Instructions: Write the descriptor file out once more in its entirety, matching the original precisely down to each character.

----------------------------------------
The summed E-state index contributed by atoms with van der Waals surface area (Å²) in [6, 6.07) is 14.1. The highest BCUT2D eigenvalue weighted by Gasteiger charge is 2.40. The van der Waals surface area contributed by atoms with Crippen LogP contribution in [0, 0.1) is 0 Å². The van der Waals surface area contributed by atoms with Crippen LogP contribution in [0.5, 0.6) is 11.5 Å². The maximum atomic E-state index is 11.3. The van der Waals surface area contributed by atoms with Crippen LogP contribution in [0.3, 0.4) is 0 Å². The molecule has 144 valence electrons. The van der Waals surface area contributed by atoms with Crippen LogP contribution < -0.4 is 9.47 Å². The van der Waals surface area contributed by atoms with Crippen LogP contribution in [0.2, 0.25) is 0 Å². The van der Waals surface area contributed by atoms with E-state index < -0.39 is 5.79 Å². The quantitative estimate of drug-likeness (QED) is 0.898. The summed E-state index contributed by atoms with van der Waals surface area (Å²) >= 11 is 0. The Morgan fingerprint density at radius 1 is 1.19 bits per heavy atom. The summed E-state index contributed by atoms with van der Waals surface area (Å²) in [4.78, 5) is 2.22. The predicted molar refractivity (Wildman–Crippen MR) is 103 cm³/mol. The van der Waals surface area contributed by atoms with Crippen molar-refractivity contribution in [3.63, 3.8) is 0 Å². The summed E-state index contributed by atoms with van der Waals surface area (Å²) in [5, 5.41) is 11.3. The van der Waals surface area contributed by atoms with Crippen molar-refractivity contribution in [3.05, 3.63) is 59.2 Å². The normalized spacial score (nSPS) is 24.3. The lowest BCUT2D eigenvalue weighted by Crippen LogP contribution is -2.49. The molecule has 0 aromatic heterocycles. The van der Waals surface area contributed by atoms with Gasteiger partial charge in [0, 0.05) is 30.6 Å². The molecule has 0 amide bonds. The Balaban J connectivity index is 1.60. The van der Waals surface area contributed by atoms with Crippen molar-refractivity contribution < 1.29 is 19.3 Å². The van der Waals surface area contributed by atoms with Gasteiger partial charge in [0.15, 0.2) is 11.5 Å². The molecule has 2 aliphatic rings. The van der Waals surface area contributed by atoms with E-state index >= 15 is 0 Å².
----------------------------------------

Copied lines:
The summed E-state index contributed by atoms with van der Waals surface area (Å²) in [6, 6.07) is 14.1. The highest BCUT2D eigenvalue weighted by Gasteiger charge is 2.40. The van der Waals surface area contributed by atoms with Crippen LogP contribution in [0, 0.1) is 0 Å². The van der Waals surface area contributed by atoms with Crippen LogP contribution in [0.5, 0.6) is 11.5 Å². The maximum atomic E-state index is 11.3. The van der Waals surface area contributed by atoms with Crippen LogP contribution in [0.3, 0.4) is 0 Å². The molecule has 144 valence electrons. The van der Waals surface area contributed by atoms with Crippen LogP contribution < -0.4 is 9.47 Å². The van der Waals surface area contributed by atoms with Crippen LogP contribution in [0.2, 0.25) is 0 Å². The van der Waals surface area contributed by atoms with E-state index < -0.39 is 5.79 Å². The quantitative estimate of drug-likeness (QED) is 0.898. The summed E-state index contributed by atoms with van der Waals surface area (Å²) >= 11 is 0. The Morgan fingerprint density at radius 1 is 1.19 bits per heavy atom. The summed E-state index contributed by atoms with van der Waals surface area (Å²) in [4.78, 5) is 2.22. The predicted molar refractivity (Wildman–Crippen MR) is 103 cm³/mol. The van der Waals surface area contributed by atoms with Crippen molar-refractivity contribution in [3.63, 3.8) is 0 Å². The summed E-state index contributed by atoms with van der Waals surface area (Å²) in [5, 5.41) is 11.3. The van der Waals surface area contributed by atoms with Crippen molar-refractivity contribution in [3.05, 3.63) is 59.2 Å². The normalized spacial score (nSPS) is 24.3. The lowest BCUT2D eigenvalue weighted by Crippen LogP contribution is -2.49. The molecule has 0 aromatic heterocycles. The van der Waals surface area contributed by atoms with Gasteiger partial charge in [0, 0.05) is 30.6 Å². The molecule has 0 amide bonds. The Balaban J connectivity index is 1.60. The van der Waals surface area contributed by atoms with Crippen molar-refractivity contribution < 1.29 is 19.3 Å². The van der Waals surface area contributed by atoms with Gasteiger partial charge in [0.15, 0.2) is 11.5 Å². The molecule has 2 aliphatic rings. The van der Waals surface area contributed by atoms with E-state index >= 15 is 0 Å².